State audit of open-source voting machine gives thumbs-up, mostly

  • A VotingWorks machine. The paper ballot, previously marked by pencil, is placed on the tray, drawn into the machine and read. The screen tells voters whether any errors were found. VotingWorks—Courtesy

Monitor staff
Published: 1/11/2023 3:57:10 PM
Modified: 1/11/2023 3:54:03 PM

The open-source software worked well but the hardware had a few issues.

That’s the conclusion from audits of a new ballot-counting machine that was tested in three New Hampshire towns during the November election. The device, developed by a nonprofit called VotingWorks, is being considered as a possible replacement for the state’s aging AccuVote machines.

The key point of the VotingWorks device is that it uses the open-source Linux operating system rather than software controlled by a private company. Its backers say this openness provides a level of transparency that can help defuse conspiracy theories about fair elections.

Any decision about changing the devices that towns and cities can use for elections will be made by the Ballot Law Commission, a 10-person body whose members are appointed by the Legislature and the governor. There is no timeline for replacing the AccuVote machines.

The VotingWorks machines were used in the Nov. 8, 2022, election in Ashland, Newington and Woodstock, three of the smallest towns in the state that count ballots with the AccuVote machines. The VotingWorks devices digitally scanned and tallied results from the state’s standard paper ballots. The results were later double-checked with a hand-count audit by the Secretary of State’s office.

“The Audit Team found that the audits of the VotingWorks ballot counting devices used in Ashland and Woodstock were successful, and results were within expected margins. The VotingWorks ballot counting device in Newington did not take place as the device was ultimately not used on Election Day,” concludes the group’s report, issued Tuesday. It can be seen on the Secretary of State’s website, www.sos.nh.gov, via the “VotingWorks Audit Report” link.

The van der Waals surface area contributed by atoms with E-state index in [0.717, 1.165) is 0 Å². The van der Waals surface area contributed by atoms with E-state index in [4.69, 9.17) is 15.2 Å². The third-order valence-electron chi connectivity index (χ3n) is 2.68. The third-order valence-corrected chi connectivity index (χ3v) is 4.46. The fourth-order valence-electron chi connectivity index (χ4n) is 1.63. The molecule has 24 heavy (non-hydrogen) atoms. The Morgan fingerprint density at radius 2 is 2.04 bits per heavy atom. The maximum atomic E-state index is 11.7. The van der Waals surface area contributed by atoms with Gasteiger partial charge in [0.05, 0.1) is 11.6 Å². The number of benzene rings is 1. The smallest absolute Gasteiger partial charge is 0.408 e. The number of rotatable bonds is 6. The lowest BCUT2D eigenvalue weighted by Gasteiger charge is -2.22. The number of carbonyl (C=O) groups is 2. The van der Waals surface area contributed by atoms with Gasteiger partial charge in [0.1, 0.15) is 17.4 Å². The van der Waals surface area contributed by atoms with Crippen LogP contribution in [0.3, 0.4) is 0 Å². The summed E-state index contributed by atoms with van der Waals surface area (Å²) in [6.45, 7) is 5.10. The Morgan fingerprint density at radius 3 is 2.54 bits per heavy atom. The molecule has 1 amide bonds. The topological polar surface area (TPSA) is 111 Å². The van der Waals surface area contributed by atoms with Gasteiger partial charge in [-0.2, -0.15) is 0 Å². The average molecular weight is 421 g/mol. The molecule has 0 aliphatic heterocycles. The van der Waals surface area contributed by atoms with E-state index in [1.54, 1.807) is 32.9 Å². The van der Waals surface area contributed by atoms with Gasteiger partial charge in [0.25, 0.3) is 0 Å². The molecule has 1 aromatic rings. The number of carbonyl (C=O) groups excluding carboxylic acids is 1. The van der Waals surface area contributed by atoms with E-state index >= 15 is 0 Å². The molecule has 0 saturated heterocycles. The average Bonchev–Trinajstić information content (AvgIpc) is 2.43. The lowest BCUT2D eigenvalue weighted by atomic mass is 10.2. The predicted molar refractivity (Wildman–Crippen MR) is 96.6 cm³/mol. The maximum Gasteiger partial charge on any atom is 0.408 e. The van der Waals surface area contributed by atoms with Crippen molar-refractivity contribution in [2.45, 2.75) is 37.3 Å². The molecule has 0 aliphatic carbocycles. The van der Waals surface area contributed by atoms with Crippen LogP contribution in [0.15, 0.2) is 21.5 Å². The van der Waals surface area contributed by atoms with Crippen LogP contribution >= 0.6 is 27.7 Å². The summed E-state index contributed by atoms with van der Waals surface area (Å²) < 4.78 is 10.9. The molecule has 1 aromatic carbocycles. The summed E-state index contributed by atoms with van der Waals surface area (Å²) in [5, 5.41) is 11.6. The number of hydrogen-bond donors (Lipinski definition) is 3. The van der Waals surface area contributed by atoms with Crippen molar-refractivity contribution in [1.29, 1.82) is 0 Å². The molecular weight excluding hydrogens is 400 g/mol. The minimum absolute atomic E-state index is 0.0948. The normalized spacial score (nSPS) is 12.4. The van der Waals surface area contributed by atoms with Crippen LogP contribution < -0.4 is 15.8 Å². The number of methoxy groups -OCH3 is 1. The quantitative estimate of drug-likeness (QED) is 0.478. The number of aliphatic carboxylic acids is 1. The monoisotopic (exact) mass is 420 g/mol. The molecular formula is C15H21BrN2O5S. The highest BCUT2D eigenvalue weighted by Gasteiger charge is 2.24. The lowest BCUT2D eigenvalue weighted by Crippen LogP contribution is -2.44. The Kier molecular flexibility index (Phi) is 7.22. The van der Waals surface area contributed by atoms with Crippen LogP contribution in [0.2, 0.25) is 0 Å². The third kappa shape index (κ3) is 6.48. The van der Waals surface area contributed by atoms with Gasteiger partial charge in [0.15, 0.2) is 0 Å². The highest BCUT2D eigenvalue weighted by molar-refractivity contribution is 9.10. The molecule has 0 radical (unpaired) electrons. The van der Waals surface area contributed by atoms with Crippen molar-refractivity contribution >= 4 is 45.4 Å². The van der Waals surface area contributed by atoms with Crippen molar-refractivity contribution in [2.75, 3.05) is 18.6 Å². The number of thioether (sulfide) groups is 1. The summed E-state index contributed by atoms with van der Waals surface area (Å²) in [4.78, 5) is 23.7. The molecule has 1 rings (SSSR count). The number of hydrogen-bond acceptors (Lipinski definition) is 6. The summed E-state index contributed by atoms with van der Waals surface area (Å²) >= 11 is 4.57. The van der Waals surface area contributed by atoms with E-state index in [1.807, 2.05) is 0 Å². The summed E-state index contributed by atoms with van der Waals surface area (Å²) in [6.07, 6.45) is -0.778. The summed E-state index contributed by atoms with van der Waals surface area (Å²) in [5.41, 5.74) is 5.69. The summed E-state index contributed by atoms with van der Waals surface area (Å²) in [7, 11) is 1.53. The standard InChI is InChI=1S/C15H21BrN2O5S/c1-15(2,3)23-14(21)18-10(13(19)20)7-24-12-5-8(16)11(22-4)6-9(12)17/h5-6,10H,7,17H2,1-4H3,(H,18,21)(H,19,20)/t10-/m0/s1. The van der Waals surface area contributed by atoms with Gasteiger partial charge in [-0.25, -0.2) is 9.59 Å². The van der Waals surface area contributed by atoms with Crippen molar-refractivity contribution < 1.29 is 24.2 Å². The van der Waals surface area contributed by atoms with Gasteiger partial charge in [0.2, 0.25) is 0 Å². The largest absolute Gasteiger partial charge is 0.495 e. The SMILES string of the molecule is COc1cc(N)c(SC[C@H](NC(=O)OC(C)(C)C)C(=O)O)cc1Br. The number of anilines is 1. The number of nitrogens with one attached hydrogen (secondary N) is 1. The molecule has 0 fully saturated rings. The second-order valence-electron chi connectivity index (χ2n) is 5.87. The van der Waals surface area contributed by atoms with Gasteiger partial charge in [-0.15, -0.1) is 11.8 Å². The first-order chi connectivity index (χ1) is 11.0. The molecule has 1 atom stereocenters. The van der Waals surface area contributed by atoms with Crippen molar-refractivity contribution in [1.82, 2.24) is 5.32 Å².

The VotingWorks machine in Newington was pulled because it kept rejecting ballots for no obvious reason, the report said. Voting proceeded using the town’s AccuVote machines.

The problem in Newington was eventually found to be “due to a physical obstruction on the portion of the device that scans the ballots and was fixed by cleaning the sensor glass with a microfiber cloth.”

The report said the Woodstock machine suffered a paper jam that “proved difficult to remove, in part due to the location of the paper jam and in part due to the number of seals that needed to be broken and subsequently reinstalled on the ballot counting device,” but that didn’t delay voters and the machine was used for the entire election.

In terms of results, the hand count and the VotingWorks tallies of all races in the three towns were within one or two votes of each other. The hand count, for example, removed one vote from Chris Sununu for governor in Woodstock. In Ashland the audit switched two votes out of about 900 from Omer Ahern to Marcia Morris in the race for county commissioner.

The audit also found some differences determining whether a ballot had overvotes or undervotes – that is, whether the voter had marked too many or not enough candidates for a particular race. In Ashland, for example, VotingWorks said the Executive Council race had 46 undervotes and 2 write-ins, but the audit said there were actually 47 undervotes and 1 write-in.

VotingWorks is not the only company being considered as a replacement for AccuVote, but it’s the only one that uses open-source software, where the underlying code can be examined and tested by anyone.

“The hope is this will give some confidence to voters that have questions and doubts now,” Secretary of State Dave Scanlan has said about open-source software. “To the extent that parts of the process aren’t transparent, that allows people to use their imagination … about what is happening.”

VotingWorks machines are used in elections in several Mississippi counties.


David Brooks bio photo

David Brooks is a reporter and the writer of the sci/tech column Granite Geek and blog granitegeek.org, as well as moderator of Science Cafe Concord events. After obtaining a bachelor’s degree in mathematics he became a newspaperman, working in Virginia and Tennessee before spending 28 years at the Nashua Telegraph . He joined the Monitor in 2015.



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